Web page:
Are Steroid Shots Causing Meningitis?

Posted on Oct 09, 2012

Many people have been getting steroid shots in their back to relieve pain in the past few years. The treatment helps a variety of things including: sciatica, spinal stenosis and pain relief. Sciatica is pain from a slipped or ruptured disc that often goes down the legs. Spinal stenosis is an age-related narrowing of the spine, which is often caused by arthritis, usually located in the neck or back. Doctors also recommend the treatment for pain relief when patients don’t get adequate pain relief from physical therapy or common medicines that reduce inflammation.

How does a steroid shot work?
Doctors use a needle that is about three inches long to inject the drug into the epidural space surrounding the spinal cord. Many times three injections are given over a few weeks. The procedure takes about ten minutes and patients are able to go home afterwards. The shot’s effects usually last for several months and many times the patient returns after a year. However, in 23 states, many patients who received this treatment are being warned to watch for signs of meningitis. A custom mixed steroid solution may have been contaminated by a fungus. Five people have already suffered fatalities and 40 have fallen ill.

Related: Medical Malpractice At A Brockton Hospital In Rhode Island

The use of compounding drugs
Doctors who do these treatments claim they are “extremely” safe when done correctly with sterile drugs. However, many doctors have been using compounding pharmacies. According to the Food and Drug Administration (FDA), pharmacy compounding involves making a new drug for which safety and efficacy have not been demonstrated with the kind of data that FDA requires to approve a new drug. In virtually all cases, FDA regards compounded drugs as unapproved new drugs.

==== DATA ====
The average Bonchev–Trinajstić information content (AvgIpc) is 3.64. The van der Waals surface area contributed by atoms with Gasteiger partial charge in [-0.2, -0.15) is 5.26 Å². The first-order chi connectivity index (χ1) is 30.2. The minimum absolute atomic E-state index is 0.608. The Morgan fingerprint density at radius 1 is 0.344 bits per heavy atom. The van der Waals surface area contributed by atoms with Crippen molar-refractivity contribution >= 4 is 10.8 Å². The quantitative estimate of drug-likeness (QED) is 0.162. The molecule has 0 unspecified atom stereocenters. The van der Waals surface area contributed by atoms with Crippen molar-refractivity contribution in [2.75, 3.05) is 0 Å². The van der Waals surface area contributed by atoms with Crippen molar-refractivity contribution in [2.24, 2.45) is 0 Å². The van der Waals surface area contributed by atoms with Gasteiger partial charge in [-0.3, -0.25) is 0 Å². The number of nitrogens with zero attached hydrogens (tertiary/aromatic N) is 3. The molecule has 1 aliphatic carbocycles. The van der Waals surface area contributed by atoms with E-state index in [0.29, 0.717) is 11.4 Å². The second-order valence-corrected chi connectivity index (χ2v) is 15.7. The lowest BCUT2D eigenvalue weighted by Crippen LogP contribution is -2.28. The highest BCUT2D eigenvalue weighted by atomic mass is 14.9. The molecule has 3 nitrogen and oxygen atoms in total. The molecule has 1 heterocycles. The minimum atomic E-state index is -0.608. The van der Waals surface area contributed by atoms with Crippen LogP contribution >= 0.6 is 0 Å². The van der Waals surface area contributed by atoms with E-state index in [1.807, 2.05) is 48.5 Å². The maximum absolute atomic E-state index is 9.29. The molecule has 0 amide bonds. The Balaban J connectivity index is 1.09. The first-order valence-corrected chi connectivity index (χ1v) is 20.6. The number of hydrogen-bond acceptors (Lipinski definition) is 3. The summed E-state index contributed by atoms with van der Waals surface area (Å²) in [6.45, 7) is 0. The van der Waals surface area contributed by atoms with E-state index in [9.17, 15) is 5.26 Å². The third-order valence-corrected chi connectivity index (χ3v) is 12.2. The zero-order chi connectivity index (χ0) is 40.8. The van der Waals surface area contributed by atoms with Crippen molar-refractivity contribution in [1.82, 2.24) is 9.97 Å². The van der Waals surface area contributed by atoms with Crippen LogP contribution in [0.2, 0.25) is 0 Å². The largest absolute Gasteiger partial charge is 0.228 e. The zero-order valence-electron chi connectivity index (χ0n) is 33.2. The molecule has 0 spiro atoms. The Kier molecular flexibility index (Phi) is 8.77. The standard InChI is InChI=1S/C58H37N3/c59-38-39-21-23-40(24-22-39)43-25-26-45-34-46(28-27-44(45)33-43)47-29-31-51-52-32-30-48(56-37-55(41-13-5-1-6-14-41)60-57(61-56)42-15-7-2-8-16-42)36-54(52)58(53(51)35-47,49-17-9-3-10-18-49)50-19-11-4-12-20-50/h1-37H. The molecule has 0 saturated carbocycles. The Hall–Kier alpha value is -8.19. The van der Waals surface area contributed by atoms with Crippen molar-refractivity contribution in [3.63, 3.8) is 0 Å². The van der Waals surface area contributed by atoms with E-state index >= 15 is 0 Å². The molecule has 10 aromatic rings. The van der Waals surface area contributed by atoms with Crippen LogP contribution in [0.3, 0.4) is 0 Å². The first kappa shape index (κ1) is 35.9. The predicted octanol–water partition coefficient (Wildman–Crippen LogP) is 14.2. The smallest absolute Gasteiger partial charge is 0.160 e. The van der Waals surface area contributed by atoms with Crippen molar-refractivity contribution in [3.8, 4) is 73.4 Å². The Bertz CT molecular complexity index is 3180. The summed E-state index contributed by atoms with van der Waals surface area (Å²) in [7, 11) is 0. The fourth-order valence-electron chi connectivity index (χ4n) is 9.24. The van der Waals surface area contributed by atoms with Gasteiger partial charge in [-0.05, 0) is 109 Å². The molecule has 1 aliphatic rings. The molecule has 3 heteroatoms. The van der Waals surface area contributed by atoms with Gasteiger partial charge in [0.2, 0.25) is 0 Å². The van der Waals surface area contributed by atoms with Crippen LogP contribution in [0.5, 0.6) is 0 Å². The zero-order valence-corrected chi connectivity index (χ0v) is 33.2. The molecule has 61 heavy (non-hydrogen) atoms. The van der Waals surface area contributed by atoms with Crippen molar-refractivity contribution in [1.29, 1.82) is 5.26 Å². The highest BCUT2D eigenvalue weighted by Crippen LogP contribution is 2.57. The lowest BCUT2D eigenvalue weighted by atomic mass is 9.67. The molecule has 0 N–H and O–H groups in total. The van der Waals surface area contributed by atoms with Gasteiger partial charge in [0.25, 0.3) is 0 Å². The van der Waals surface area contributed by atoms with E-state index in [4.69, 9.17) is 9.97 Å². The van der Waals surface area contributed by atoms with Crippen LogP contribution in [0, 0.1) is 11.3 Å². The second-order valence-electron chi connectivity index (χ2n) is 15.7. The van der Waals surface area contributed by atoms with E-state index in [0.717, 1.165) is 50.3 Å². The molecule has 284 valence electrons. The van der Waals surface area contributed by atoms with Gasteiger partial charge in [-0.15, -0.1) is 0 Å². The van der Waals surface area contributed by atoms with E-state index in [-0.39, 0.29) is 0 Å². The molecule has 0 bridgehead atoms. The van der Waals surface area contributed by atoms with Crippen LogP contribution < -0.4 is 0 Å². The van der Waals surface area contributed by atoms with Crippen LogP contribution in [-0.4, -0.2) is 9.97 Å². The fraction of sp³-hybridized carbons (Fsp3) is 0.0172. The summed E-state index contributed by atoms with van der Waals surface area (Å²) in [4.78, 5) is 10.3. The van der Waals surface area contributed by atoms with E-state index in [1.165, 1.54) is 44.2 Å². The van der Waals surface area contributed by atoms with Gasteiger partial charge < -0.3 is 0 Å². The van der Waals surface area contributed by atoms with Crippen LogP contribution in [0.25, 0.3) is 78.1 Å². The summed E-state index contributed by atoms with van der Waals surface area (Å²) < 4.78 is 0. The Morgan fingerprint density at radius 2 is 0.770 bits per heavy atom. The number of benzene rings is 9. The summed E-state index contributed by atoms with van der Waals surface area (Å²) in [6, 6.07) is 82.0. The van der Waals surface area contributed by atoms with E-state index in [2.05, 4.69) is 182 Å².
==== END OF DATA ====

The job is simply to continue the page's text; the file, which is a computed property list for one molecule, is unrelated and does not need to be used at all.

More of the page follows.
Dr. Michael Drass, of Allegheny Pain Management in Altoona, Pennsylvania, has pulled all the drugs off the shelf that he has gotten from a compound pharmacy and is reevaluating whether or not to continue using medicine from compounding pharmacies on patients. He claims, "I have been doing this for 15 years now, and I’ve done over 50,000 injections over that course of time. I’ve never seen or heard anything like this. It’s a real eye opener for us in the medical practitioner community.”

Why do doctors use compounding pharmacies instead of using places that are FDA approved?
The two main reasons are drug shortages and costs. The compounding pharmacies often have medication that cannot be gotten elsewhere because of drug shortages. They also have cheaper prices than the bigger pharmaceutical companies. However, with the recent outbreak, doctors everywhere are questioning whether or not they should be using compound pharmacies.

How to prevent an accident
What can you do to keep yourself safe from medicine that has been purchased at a compound pharmacy? Simply ask the doctor who is treating you if the medication came from a compounding pharmacy. Make sure you are being treated with a FDA approved drug.

Michael Schafer
The Personal Injury Attorney for Louisville and Kentucky